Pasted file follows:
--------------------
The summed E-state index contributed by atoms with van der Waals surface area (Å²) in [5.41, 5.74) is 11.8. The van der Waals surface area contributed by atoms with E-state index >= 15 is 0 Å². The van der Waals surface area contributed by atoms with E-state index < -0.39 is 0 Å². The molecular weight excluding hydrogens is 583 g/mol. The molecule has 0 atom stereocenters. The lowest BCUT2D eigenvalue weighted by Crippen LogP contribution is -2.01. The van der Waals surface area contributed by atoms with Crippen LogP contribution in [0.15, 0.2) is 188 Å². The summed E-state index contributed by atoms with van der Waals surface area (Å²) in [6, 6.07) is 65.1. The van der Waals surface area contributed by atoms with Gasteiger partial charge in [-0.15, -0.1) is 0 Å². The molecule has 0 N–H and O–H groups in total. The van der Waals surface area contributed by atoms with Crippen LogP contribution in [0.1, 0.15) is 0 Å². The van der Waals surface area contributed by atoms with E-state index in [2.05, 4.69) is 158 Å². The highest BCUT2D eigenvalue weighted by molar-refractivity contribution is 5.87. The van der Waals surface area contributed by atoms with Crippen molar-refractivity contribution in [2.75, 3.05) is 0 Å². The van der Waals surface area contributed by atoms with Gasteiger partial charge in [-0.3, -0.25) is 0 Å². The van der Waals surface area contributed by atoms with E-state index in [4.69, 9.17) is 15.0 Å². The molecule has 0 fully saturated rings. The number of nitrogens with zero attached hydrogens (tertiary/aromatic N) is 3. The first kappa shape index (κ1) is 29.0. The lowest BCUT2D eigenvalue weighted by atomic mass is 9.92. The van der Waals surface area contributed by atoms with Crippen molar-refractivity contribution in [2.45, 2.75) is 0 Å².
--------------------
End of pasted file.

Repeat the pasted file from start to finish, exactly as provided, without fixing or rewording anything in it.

The summed E-state index contributed by atoms with van der Waals surface area (Å²) in [5.41, 5.74) is 11.8. The van der Waals surface area contributed by atoms with E-state index >= 15 is 0 Å². The van der Waals surface area contributed by atoms with E-state index < -0.39 is 0 Å². The molecular weight excluding hydrogens is 583 g/mol. The molecule has 0 atom stereocenters. The lowest BCUT2D eigenvalue weighted by Crippen LogP contribution is -2.01. The van der Waals surface area contributed by atoms with Crippen LogP contribution in [0.15, 0.2) is 188 Å². The summed E-state index contributed by atoms with van der Waals surface area (Å²) in [6, 6.07) is 65.1. The van der Waals surface area contributed by atoms with Gasteiger partial charge in [-0.15, -0.1) is 0 Å². The molecule has 0 N–H and O–H groups in total. The van der Waals surface area contributed by atoms with Crippen LogP contribution in [0.1, 0.15) is 0 Å². The van der Waals surface area contributed by atoms with E-state index in [2.05, 4.69) is 158 Å². The highest BCUT2D eigenvalue weighted by molar-refractivity contribution is 5.87. The van der Waals surface area contributed by atoms with Crippen molar-refractivity contribution in [2.75, 3.05) is 0 Å². The van der Waals surface area contributed by atoms with Gasteiger partial charge in [-0.3, -0.25) is 0 Å². The van der Waals surface area contributed by atoms with E-state index in [4.69, 9.17) is 15.0 Å². The molecule has 0 fully saturated rings. The number of nitrogens with zero attached hydrogens (tertiary/aromatic N) is 3. The first kappa shape index (κ1) is 29.0. The lowest BCUT2D eigenvalue weighted by atomic mass is 9.92. The van der Waals surface area contributed by atoms with Crippen molar-refractivity contribution in [2.45, 2.75) is 0 Å².